MINNEAPOLIS – Obstructive sleep apnea occurs when breathing is repeatedly interrupted during sleep. Research has shown that people with this sleep disorder are at increased risk of developing cognitive impairment and Alzheimer’s disease. Still, it’s treatable. A preliminary study published today, February 28, 2021, found that obstructive sleep apnea is common in people with cognitive impairment. The study will be presented at the 73rd annual meeting of the American Academy of Neurology, practically held April 17-22, 2021.
Cognitive impairments include memory and thinking problems that affect concentration, decision-making, and learning new things. The risk of cognitive impairment increases with age.
Better sleep is beneficial to the brain and can improve cognitive skills. However, in our study, we found that more than half of people with cognitive impairment had obstructive sleep apnea. We also found that those with the sleep disorder had lower scores on thinking and memory tests. Understanding how obstructive sleep apnea affects this population is important, as treatment has the potential to improve thinking and memory, and the general quality of life.
Study author Mark I. Boulos, MD, of the University of Toronto in Canada and a member of the American Academy of Neurology.
The study enrolled 67 people with an average age of 73 who had cognitive impairment. Participants completed questionnaires on sleep, cognition, and mood. They also took a 30-point rating to determine the level of their cognitive impairment. Questions included identifying the date and city they were in and repeating words to remember at the beginning of the test. The score in the test area ranges from zero to 30. A score of 26 or higher is considered normal, 18-25 means mild cognitive impairment, and 17 or less means moderate to severe cognitive impairment.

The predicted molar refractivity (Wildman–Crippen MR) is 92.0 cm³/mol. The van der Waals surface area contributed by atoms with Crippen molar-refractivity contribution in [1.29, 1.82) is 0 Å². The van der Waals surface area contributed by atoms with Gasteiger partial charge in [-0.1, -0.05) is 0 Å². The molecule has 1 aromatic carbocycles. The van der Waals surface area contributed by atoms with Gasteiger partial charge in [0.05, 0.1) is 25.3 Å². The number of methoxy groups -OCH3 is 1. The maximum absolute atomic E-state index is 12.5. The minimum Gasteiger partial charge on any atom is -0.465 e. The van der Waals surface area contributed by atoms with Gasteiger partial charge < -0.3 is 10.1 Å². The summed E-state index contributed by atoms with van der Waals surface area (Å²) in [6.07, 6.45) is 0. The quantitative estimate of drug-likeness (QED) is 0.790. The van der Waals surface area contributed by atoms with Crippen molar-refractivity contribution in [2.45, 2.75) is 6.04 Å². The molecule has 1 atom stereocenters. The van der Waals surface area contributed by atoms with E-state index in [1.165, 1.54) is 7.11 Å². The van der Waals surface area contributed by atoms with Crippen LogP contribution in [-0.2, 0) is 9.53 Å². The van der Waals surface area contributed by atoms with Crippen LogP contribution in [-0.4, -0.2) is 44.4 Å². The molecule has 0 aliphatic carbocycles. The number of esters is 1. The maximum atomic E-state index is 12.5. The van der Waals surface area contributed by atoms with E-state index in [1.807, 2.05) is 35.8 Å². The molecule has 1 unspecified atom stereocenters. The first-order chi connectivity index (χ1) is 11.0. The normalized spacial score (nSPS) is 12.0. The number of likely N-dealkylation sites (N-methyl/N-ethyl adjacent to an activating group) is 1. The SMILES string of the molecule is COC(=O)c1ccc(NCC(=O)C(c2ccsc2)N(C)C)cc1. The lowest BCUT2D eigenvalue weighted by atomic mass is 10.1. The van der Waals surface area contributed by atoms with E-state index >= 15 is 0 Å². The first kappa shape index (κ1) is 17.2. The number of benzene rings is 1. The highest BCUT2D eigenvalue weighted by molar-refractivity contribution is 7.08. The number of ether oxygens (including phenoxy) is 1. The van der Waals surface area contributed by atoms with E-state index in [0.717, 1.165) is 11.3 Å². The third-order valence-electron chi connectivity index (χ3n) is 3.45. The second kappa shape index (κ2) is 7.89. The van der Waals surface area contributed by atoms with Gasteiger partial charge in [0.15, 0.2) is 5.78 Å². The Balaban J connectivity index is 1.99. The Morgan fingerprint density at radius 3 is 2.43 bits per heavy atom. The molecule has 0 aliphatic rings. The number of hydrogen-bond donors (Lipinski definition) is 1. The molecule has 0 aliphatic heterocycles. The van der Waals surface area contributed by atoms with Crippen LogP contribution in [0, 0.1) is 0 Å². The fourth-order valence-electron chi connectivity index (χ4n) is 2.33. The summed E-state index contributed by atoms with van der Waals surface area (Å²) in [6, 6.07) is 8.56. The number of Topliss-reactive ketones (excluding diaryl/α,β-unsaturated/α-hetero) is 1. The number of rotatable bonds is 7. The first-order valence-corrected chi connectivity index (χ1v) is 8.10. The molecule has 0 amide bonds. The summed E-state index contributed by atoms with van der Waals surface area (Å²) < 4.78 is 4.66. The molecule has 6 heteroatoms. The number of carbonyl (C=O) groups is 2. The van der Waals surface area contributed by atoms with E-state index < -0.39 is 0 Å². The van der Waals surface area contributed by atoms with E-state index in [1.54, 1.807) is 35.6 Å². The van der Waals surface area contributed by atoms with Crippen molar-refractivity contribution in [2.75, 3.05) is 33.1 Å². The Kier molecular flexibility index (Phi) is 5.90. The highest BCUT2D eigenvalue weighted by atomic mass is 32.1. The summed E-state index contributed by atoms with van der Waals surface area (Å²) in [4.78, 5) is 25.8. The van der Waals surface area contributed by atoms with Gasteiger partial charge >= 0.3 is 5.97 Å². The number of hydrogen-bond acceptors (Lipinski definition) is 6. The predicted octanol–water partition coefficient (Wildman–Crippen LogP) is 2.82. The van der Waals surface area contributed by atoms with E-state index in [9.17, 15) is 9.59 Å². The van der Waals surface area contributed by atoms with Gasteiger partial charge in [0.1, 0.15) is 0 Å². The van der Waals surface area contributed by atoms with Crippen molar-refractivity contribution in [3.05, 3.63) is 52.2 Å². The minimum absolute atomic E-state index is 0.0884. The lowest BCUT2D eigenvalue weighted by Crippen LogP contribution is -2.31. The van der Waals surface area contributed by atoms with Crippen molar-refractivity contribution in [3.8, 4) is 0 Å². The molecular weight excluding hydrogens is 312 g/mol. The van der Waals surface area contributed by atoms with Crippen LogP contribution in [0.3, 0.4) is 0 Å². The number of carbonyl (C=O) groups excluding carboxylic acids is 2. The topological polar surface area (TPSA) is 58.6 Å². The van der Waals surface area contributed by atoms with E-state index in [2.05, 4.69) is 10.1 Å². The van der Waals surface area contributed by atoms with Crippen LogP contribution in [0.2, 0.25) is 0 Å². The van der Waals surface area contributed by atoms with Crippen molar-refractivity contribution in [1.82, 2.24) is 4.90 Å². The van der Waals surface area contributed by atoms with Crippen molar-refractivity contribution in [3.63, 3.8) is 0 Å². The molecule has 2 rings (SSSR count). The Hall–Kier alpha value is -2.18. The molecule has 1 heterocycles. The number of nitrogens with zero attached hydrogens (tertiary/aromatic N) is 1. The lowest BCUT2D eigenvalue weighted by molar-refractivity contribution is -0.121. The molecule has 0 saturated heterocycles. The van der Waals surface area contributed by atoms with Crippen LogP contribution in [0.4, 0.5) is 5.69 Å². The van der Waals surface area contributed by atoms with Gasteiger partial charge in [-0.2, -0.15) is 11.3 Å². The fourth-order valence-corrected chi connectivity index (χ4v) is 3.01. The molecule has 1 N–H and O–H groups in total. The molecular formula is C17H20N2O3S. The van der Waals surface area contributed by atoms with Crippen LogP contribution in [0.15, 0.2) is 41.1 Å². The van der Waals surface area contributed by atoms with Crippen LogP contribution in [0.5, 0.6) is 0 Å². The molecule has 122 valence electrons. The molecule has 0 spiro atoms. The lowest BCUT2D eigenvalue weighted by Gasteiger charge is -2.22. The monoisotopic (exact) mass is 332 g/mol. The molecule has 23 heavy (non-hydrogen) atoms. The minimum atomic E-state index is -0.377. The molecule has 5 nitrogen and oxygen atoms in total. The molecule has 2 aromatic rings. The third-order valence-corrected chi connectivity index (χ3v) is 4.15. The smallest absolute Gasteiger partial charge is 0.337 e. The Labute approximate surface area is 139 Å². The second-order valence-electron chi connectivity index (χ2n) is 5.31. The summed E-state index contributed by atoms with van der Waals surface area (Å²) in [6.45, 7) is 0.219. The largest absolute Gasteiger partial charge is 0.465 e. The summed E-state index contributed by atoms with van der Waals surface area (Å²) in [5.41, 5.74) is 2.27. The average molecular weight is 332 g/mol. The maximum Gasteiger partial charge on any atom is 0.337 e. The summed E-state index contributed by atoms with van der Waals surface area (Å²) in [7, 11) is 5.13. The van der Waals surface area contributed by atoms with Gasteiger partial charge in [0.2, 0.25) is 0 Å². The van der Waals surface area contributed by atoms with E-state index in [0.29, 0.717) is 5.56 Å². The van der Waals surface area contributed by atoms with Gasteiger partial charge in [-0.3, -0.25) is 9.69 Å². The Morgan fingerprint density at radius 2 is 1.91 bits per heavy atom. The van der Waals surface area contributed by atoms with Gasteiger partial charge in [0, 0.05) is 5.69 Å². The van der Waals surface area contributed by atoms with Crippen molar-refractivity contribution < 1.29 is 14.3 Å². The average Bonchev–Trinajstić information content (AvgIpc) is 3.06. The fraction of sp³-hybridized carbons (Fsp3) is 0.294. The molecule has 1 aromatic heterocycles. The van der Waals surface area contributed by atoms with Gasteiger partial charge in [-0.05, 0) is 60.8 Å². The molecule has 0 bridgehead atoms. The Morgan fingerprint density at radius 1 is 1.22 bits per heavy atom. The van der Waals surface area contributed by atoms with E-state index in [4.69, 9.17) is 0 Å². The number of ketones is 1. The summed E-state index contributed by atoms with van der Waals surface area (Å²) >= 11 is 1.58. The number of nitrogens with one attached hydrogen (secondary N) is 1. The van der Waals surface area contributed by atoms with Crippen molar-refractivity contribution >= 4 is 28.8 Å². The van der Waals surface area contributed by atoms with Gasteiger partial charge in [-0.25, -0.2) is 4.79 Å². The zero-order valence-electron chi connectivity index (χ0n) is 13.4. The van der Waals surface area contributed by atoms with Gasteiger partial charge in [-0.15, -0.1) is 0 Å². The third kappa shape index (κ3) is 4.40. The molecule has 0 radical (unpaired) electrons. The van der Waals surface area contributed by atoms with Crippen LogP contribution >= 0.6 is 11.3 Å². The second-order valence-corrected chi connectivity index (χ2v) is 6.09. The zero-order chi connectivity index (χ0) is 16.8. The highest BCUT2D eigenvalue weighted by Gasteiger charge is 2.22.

Participants were given sleep apnea tests at home to see if they had obstructive sleep apnea. The home test uses a monitor to track breathing patterns and oxygen levels while you sleep.
The researchers found that 52% of the study participants had obstructive sleep apnea. People with the sleep disorder were 60% more likely to score fewer points on the cognitive test than people without sleep apnea. People with the disorder had an average score of 20.5 compared to an average score of 23.6 for people without the sleep disorder. In addition, the researchers found that the severity of obstructive sleep apnea matched the participants’ level of cognitive impairment, as well as the quality of their sleep, including how long they slept, the rate at which they fell asleep, the efficiency of their sleep, and the frequency with which they woke up at night .
People with cognitive impairment should be screened for obstructive sleep apnea, as it can be treated with a continuous positive airway pressure (CPAP) machine that keeps the airway open at night. However, not everyone who tries CPAP chooses therapy regularly, and this can be more of a challenge for people with thinking and memory problems. Future research should be directed to determining ways of diagnosing and treating the disease that are efficient and easy to use in people with cognitive impairments.
Mark I. Boulos
One limitation of the study was that it used home sleep apnea tests rather than laboratory sleep studies to diagnose sleep apnea.
The study was funded by an Ontario Graduate Scholarship awarded to study author David R. Colelli and the LC Campbell Cognitive Neurology Research Unit at Sunnybrook Health Sciences Center in Toronto, Canada. ResMed provided the home sleep apnea tests in kind, but was not involved in the design of the study.
View press release